America Saves Week 2022, taking place from Feb. 21 to Feb. 25, is an opportunity to encourage employees to start saving through their workplace retirement plan as early as possible and, if they can, to increase savings each year—even if only by a small amount. To help get the message out, the America Saves 2022 website has social media graphics to download and share with employees.
Increasing their savings rate is a way for workers to pay themselves more during their retirement years. Younger workers will benefit the most by saving more sooner, given the number of years those added dollars will compound and grow, retirement advisors say.
Benefits managers can also take advantage of developments that are helping employees save, such as the increasingly common use of automatic enrollment and the prevalence of target-date funds, according to new research by firms that administer 401(k) plans.
Saving for Secure Retirements
America Saves Week is sponsored by America Saves, an initiative of the Consumer Federation of America (CFA), a nonprofit organization of over 270 consumer, education, advocacy and cooperative members. America Saves coordinates the week with select nonprofit, government, financial services and education partners.
"Since 2007, America Saves Week is a time-honored event for organizations all around the country to partner with one another to promote savings as a way to help Americans reduce debt and build wealth," said Carolyn Pemberton, a senior program manager at CFA.
This year's theme is building financial resilience, she noted. "Being financially resilient is more than having access to money; it includes being conscious of your own financial landscape, being aware of available resources, and being willing to seek out and take advantage of opportunities that will support and increase your financial wellness."
Each day of America Saves Week has its own theme, along with daily theme graphics that can be shared in employee communications, including:
- Save automatically.
- Save for the unexpected.
- Save for retirement.
- Save by reducing debt.
- Save as a family.
Signing up to be a participating organization provides access to the America Saves Week 2022 Digital Toolkit.
Growing 401(k) Savings
Among recently reported retirement savings developments, nearly 40 percent of employees participating in 401(k) accounts administered by Fidelity Investments increased their 401(k) contributions in 2021—a record—the firm announced on Feb. 17. The analysis is based on 23,700 corporate defined contribution plans.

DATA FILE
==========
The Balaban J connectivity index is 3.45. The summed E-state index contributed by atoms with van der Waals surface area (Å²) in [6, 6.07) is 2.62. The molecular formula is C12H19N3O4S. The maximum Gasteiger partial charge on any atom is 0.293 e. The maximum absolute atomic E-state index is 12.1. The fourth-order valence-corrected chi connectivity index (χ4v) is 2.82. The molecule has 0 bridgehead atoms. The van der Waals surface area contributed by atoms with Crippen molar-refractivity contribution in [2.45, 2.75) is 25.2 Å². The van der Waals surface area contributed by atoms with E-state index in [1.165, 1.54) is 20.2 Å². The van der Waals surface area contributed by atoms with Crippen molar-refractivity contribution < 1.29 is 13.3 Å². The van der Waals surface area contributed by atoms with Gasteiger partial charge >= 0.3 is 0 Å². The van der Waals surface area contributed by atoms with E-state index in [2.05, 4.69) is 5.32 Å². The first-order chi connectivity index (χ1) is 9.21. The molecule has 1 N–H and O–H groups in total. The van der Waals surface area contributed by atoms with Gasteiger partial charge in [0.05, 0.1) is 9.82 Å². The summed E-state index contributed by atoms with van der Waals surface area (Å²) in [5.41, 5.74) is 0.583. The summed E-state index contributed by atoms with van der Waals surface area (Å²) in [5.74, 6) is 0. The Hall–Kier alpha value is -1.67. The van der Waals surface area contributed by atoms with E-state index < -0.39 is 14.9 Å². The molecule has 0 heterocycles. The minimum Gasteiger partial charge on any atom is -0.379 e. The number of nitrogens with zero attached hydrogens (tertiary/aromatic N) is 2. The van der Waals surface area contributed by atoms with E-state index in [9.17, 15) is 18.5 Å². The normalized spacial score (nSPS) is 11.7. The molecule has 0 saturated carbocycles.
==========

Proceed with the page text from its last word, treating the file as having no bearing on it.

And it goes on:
"By making regular contributions to retirement accounts, not cashing out savings when they change jobs and taking advantage of their employer's contributions, individuals were able to keep their savings on track," said Kevin Barry, president of workplace investing at Fidelity Investments.
In addition, Fidelity reported that:
- Employer contributions are up. Eighty-three percent of employees with a 401(k) received a contribution from their employer in 2021, with the average employer contribution reaching $4,080.
- Automatic enrollment is becoming more popular. A growing percentage of employers are automatically enrolling new employees in 401(k) plans and at a higher savings rate. At the end of 2021, nearly 4 in 10 employers had auto enrollment as a feature of their 401(k) plan. In addition, more than one-third of plans that use auto enrollment will sign up new employees at a contribution rate of 5 percent or higher, up from just over one-quarter of plans five years ago.
- Few employees opt out. Less than 1 out of 10 employees who are automatically enrolled in their 401(k) plan decide to opt out.
Dominance of Target-Date Funds
401(k) investment offerings are continuing to evolve to help participants stay on course with their savings, according to investment advisory firm NEPC.
The firm's 2021 Defined Contribution (DC) Plan Trends and Fee Survey, released Feb. 15, found that target-date funds (TDFs) continue to be the turnkey solution. In 2021, 95 percent of 2,021 surveyed organizations were using TDFs as the plan default investment and 38 percent of plans offered index TDFs, which are made up of lower-cost index funds rather than actively managed funds.
"The significant uptake of target-date funds is helping to transform the market in meaningful ways," said Bill Ryan, head of NEPC's defined contributions solutions practice. "Investment managers are now evolving their TDF offerings to include payout features or spending guidance" to aid retirees, he noted.
Related SHRM Article:
Most Common 401(k) Savings Default Rate Rises to 6% of Pay, SHRM Online, January 2022
[Small businesses can find offering a retirement plan to be daunting. SHRM is offering a program through Raymond James that may help. Visit www.shrm.org/401k to learn more.]